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What's Happening to Grandpa? Hardcover – April 28, 2004
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From School Library Journal
Copyright © Reed Business Information, a division of Reed Elsevier Inc. All rights reserved.
PreS-Gr.3. Written from a child's viewpoint, these two picture books tell the story of a beloved grandfather with Alzheimer's disease. In Faraway Grandpa, set nearly a century ago, Kathleen visits her Grandpa Danny every summer, and they have uproarious fun together. He loves shenanigans, he teases her, and together they bellow out his song from Ireland, "Danny Boy." But one year, he forgets that she's coming, and eventually he comes to live with her family. He hides in her closets and does other silly things. He makes trouble with the neighbors, and he even forgets her name. But he remembers things from long ago, and always, he and Kathleen share the melancholy song. The old-fashioned setting distances the story, but it also shows that the illness is not new. In Rand's warm, pencil-and-watercolor paintings and Karim's short, unrhymed lines the quiet scenarios of hurt and humiliation and heartfelt love tell the truth.
In contrast, Shriver's characters are absolutely perfect, and her scenarios are pure bliss. Gushy words and misty pastel illustrations depict family members across three generations as unfailingly kind, strong, and understanding. Young Kate is "curious, sensitive, and wise beyond her age," and Grandpa had an "absolutely happy" life. Yet how supportive is this scenario when a child trying to cope with a beloved, ailing grandparent feels (and sees family members feeling) irritation, anger, and guilt? There will be many requests for this; it has been widely promoted and endorsed by Nancy Reagan. But the purposive story isn't what works; it's the information woven into the fiction. The clear facts about the disease, what to expect (Will Mom get it? Will Kate?), and how to cope are supported by an excellent list of resources and organizations to contact. Hazel Rochman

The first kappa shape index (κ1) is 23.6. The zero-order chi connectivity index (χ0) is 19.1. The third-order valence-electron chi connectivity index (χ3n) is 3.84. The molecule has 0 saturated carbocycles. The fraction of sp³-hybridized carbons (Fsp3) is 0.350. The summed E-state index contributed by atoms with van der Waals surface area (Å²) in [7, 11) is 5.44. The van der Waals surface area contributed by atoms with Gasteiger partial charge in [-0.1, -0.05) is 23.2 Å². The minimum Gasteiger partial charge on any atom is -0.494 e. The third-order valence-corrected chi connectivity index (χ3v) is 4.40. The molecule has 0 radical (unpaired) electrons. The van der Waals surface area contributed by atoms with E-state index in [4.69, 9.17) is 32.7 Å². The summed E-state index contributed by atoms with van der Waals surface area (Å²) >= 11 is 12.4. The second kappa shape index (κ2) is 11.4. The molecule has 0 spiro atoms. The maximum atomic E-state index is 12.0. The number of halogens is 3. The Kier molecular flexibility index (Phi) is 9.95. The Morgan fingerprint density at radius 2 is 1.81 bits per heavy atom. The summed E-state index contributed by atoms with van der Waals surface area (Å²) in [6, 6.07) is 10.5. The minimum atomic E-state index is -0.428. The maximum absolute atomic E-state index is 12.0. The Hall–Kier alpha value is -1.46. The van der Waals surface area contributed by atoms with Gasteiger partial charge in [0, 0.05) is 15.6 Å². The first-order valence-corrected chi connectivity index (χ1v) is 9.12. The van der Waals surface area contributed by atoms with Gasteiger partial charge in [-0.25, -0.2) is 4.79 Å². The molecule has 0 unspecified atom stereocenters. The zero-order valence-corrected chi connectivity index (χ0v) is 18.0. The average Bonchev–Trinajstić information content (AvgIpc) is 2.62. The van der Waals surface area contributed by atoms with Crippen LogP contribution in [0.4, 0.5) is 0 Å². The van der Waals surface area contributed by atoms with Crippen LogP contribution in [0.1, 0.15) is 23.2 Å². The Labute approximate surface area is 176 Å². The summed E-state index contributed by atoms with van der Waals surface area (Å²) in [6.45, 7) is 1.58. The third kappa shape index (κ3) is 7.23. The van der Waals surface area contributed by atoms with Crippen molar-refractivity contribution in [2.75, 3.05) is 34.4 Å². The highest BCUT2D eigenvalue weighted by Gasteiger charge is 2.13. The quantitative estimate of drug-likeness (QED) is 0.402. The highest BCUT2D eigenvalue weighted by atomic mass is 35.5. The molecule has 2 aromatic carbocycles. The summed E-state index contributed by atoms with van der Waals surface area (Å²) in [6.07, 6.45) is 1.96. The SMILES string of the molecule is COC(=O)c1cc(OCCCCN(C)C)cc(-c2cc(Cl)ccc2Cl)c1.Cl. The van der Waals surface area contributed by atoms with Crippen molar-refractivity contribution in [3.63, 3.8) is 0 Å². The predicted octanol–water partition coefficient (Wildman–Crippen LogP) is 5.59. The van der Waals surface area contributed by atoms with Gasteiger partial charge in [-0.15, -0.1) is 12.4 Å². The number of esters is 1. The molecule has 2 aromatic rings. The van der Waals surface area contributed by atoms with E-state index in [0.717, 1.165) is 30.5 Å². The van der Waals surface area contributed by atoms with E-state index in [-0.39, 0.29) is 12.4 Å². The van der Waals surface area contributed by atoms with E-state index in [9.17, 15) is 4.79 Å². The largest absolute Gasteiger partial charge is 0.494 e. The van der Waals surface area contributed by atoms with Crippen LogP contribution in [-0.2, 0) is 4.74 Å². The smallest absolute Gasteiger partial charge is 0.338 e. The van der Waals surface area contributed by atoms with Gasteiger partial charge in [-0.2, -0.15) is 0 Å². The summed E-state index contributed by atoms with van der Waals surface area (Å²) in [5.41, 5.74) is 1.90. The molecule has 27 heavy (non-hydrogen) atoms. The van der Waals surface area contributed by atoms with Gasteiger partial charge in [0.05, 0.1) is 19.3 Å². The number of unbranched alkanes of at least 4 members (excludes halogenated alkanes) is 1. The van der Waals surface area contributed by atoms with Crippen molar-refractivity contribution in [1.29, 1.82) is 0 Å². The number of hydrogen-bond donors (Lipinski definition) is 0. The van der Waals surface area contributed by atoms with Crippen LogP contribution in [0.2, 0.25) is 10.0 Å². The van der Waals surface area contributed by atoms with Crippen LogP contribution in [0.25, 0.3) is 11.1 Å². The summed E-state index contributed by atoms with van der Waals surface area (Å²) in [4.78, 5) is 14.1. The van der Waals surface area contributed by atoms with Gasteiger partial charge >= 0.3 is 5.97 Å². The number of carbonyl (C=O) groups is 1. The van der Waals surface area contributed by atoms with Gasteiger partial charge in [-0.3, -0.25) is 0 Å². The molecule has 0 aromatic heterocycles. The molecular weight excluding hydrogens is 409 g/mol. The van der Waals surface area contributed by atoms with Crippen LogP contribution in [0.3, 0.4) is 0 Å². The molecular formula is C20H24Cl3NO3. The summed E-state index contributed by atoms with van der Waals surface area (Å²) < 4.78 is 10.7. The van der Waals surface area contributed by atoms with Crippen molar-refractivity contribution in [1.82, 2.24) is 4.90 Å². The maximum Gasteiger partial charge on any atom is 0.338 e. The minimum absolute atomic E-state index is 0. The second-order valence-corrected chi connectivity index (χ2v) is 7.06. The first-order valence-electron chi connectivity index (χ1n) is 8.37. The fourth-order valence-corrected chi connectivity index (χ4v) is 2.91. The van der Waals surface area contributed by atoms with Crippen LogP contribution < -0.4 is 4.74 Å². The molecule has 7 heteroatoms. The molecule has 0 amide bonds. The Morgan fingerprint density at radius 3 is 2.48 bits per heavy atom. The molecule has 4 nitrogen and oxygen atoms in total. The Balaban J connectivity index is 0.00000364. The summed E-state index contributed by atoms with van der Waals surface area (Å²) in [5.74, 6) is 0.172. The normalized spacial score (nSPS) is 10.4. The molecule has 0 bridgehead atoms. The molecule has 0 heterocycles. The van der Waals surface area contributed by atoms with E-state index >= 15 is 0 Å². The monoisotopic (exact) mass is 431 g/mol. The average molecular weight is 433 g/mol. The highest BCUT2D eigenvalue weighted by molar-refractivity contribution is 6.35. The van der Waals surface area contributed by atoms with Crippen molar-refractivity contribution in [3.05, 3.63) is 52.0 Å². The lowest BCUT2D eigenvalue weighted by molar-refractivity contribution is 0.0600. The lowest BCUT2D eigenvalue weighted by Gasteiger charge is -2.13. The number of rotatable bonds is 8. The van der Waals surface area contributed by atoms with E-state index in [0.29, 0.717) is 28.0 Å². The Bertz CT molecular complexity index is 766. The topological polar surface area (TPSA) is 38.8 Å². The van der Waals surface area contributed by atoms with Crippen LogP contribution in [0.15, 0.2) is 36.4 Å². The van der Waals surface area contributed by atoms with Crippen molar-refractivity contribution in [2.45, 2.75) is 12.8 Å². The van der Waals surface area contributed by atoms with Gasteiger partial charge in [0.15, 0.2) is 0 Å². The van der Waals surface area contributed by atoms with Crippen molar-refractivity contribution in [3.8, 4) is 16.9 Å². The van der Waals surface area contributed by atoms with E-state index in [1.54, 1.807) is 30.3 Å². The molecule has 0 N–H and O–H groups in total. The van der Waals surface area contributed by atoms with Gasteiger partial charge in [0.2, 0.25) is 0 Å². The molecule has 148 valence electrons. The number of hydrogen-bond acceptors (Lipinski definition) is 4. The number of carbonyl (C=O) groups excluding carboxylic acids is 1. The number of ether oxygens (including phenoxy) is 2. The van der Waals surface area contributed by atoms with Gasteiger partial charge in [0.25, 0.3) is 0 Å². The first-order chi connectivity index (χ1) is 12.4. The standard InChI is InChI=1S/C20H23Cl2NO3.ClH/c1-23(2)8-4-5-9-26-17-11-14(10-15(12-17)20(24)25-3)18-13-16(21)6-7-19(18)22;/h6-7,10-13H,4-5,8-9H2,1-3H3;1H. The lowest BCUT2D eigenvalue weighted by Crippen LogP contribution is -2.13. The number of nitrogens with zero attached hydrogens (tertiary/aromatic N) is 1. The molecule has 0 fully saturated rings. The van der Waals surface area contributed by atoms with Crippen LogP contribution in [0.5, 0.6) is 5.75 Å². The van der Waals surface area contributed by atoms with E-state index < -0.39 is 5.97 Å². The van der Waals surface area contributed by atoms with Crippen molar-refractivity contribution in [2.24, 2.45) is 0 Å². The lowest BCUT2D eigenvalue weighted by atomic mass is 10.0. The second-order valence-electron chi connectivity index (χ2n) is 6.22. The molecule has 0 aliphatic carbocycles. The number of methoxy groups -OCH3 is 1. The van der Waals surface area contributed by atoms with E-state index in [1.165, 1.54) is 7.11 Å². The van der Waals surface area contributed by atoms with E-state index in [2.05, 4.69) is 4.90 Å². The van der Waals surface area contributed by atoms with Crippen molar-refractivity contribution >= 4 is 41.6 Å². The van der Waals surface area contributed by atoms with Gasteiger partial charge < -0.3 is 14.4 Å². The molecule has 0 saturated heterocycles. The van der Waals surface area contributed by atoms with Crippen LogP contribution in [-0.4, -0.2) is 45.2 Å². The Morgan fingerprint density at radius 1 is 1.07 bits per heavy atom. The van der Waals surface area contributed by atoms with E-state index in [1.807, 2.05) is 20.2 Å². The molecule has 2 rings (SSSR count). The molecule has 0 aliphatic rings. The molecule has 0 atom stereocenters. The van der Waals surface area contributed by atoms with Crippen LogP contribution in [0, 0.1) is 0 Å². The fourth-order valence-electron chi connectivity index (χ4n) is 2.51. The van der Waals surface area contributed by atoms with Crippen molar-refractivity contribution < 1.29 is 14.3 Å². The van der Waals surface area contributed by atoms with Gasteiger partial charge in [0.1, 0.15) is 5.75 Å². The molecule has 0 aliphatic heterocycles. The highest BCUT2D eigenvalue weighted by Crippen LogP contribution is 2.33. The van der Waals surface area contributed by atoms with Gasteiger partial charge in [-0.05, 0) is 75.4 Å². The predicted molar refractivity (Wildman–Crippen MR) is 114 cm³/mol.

Copyright © American Library Association. All rights reserved
Top Customer Reviews
-Jacqueline Marcell, Author 'Elder Rage, or Take My Father... Please! How to Survive Caring for Aging Parents', International Speaker on Eldercare & Alzheimer's
One Sunday, Kate noticed her grandfather kept telling the same stories and he couldn't remember what he had just done. She knew as people got older some would have trouble hearing, walking and reading. But when she saw her grandfather have a tantrum about not being able to drive anymore and how upset it made her grandmother, she finally asked her mom "what's happening to grandpa?"
Teaching a child about Alzheimer's can be a difficult task. Shriver has done an excellent job of creating a book that educates and inspires young readers. This is a perfect gift for any family dealing with Alzheimers. It brings to life how precious and important our elders are in our lives.
Soft watercolor pictures accompany meaningful text to describe families from all backgrounds as they begin the long and sometimes painful journey with seniors as their memories fade, they repeat themselves, can't remember things, and ask the same questions over and over.
Meant for older children, this book is a wonderful starting point to begin discussions of this topic with classes and/or your children at home.
So thorough is the coverage in this book that it even includes a wealth of additional resources in the back pages with websites and 800 #'s for further information on Alzheimer's education and aging.